The rubber tree plant (Ficus elastica) was originally an outdoor plant cultivated commercially for its white sap that was used to produce latex. The plant is native to the tropics of India, South Asia, and Malaysia. When grown outside, a rubber plant, part of the banyan tree family, can reach a height well over 100ft (30 m) and has a thick, sturdy trunk that can be 6ft (2 m) wide. Other common names for the Ficus elastica are Rubber Fig, Indian Rubber Bush, Indian Rubber Tree, Rubber Bush. Today, rubber tree plants grow outdoors in warm, temperate climates throughout the world, though they are much shorter than the ones originally found growing in nature.
Rubber Tree Plant Description
Rubber tree plants have thick, leathery, glossy, oval leaves that are about 4”-14” (10cm-35cm) long and 2″-6″ (5cm-15cm) wide. Once damaged, the leaves cannot be trimmed and should be cut off. Interestingly, the leaves of younger plants are larger than those of more mature plants. When small, this versatile plant can be used as table plant and eventually as a bushy floor plant or tall tree. The easy to care for rubber tree can grow up to 10ft tall in a bright room with tall ceilings.
Rubber Tree Plant Varieties
A rubber tree is an extremely popular indoor plant and there are many different varieties with different colored leaves.
Ficus elastica “decora” has shiny, thick, dark green leaves.
Ficus elastica ‘robustica” is a new hardier variety of the Ficus “decora” with larger, wider leaves
Ficus elastica “tineke” has colorful, patterned leaves in green, pink, cream, and yellow.
Ficus elastica burgundy (Black Prince) has very dark almost blackish/ green leaves with a burgundy undertones and stems
Ficus elastica tricolor, also called a “Ruby Red” or “Belize” has leaves that are rose colored when they first emerge and gradually become dark green with leaf patterns in white and grayish green. Ficus elastica “doescheri” has green and gray blotches of color in the center of the leaves and creamy white margins on the outer edges of the leaves.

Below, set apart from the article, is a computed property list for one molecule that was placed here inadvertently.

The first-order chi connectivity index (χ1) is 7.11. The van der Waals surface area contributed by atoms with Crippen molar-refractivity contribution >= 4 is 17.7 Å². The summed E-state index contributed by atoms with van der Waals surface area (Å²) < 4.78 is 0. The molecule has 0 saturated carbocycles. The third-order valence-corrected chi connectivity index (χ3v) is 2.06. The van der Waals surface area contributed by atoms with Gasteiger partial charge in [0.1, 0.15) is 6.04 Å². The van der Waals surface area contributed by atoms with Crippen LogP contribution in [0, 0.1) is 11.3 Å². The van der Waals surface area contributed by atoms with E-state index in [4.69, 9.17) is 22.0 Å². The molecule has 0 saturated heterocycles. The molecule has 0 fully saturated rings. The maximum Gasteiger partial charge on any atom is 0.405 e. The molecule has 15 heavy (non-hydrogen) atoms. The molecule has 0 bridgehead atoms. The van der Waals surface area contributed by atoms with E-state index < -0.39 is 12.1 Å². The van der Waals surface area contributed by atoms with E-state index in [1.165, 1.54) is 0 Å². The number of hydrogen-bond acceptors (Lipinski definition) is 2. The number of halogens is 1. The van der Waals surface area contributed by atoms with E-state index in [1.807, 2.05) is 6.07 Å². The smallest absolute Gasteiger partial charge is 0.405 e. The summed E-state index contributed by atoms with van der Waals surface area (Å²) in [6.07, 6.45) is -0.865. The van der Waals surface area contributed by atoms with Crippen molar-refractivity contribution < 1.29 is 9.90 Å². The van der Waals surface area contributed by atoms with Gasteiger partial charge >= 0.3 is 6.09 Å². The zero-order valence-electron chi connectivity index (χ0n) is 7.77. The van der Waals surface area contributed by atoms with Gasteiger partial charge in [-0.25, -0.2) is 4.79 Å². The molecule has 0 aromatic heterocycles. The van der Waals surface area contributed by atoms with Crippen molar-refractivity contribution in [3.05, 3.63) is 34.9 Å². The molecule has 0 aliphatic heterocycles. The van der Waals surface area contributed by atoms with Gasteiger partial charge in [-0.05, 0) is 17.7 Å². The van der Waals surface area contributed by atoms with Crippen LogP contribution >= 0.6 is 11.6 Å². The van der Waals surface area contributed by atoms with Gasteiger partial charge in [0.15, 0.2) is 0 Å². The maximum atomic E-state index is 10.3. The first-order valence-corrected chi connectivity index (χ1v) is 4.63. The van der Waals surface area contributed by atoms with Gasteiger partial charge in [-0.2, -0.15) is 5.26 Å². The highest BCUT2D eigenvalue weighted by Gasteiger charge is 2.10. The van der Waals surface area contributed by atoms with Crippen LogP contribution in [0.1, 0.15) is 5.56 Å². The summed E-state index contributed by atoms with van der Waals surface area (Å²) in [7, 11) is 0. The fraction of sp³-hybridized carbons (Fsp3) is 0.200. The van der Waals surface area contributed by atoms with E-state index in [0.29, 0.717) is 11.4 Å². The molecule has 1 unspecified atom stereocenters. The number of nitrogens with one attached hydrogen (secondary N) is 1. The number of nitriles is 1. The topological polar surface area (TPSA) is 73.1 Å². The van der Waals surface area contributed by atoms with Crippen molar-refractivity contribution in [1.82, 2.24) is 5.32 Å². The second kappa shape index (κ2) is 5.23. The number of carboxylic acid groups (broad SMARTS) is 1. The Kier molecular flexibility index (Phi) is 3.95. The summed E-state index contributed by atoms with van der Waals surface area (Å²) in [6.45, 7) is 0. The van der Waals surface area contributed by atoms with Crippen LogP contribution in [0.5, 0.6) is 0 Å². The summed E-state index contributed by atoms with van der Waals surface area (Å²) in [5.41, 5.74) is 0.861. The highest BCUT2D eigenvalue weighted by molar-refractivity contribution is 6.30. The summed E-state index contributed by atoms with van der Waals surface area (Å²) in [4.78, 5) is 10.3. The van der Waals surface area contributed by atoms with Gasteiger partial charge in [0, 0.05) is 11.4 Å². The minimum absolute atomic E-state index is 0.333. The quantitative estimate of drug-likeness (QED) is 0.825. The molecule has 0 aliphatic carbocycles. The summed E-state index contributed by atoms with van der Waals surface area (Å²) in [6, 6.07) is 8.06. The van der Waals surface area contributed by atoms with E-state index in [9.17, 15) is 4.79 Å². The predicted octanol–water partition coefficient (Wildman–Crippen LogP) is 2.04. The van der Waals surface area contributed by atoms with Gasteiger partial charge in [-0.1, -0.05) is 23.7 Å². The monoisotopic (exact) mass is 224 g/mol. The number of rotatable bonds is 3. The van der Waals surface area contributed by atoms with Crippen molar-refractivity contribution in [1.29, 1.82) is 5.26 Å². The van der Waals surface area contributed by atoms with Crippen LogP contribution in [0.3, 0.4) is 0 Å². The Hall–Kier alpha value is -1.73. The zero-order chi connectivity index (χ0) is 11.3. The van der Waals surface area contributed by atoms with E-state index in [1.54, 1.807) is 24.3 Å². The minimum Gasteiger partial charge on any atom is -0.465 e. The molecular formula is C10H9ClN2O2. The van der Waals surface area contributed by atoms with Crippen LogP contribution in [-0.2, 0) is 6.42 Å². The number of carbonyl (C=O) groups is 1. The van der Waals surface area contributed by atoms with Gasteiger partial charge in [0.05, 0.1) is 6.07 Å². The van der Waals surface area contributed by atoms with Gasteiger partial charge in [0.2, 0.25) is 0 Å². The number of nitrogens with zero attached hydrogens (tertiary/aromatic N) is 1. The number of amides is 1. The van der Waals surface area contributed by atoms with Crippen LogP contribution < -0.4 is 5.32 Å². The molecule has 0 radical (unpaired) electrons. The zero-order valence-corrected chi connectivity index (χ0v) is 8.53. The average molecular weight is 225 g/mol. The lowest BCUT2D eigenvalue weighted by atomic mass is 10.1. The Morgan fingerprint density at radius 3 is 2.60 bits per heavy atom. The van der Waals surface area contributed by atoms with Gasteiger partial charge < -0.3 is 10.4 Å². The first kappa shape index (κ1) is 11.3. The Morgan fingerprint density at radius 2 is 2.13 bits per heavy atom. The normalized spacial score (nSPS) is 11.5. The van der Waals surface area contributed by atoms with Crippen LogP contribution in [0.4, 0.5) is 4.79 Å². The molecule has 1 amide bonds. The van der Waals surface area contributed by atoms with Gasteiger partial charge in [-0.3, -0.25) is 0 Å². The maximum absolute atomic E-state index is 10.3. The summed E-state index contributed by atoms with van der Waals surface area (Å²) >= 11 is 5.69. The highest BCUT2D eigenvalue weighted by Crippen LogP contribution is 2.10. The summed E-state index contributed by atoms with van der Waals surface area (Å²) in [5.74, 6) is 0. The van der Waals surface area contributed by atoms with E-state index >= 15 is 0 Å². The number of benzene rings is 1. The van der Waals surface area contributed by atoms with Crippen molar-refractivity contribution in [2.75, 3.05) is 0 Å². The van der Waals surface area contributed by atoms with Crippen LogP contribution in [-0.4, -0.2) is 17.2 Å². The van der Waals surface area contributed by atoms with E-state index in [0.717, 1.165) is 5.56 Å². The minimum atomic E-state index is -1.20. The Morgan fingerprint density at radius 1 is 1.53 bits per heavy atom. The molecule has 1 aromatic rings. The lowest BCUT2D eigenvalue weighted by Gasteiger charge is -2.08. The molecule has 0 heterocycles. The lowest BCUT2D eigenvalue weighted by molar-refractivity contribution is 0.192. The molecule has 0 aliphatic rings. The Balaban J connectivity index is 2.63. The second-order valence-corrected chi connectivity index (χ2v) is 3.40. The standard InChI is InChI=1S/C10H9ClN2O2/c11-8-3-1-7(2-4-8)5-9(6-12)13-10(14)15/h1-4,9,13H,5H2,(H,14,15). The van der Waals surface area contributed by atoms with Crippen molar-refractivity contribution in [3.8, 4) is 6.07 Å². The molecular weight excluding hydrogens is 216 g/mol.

F. Tineke F. Burgundy F. Tri-Color F. decora
Quick Care Tips
Like all ficus plants, a rubber tree doesn’t like to be moved around to different locations.
Prefers constant temperatures above 55°F (12.8°C)
Keep the plant away from cold drafts and heaters.
Bright indirect light
Be careful not to over water
The rubber tree is a poisonous plant and is toxic to small children, dogs, cats, and other pets. Read more about houseplants that are poisonous in Don’t Feed Me to Your Cat: A Guide to Poisonous Houseplants.
Light requirements for a rubber tree plant: Bright, indirect light especially for the varieties that have cream, pink, or light red variations in the leaves. A rubber tree plant with solid, dark green leaves can grow in medium light but may become leggy when there is not enough light. Direct sun will burn the leaves.
Water requirements for a rubber tree plant: Allow the top few inches of soil (25%-30% depending upon the pot size) to dry out before watering. It is confusing, but yellow leaves can develop when the plant is either over or under- watered. Like its cousin, the ficus benjamina, green leaves fall off and new growth turns black when the plant is over- watered.
How to fertilize a rubber tree plant: Feed monthly in the spring and summer with a balanced, liquid fertilizer diluted to 1/2 the recommended strength.
The best temperature for a rubber tree plant: 60°F – 75°F (15°C-24° C) Temperatures below 55°F (12.8°C) can damage the leaves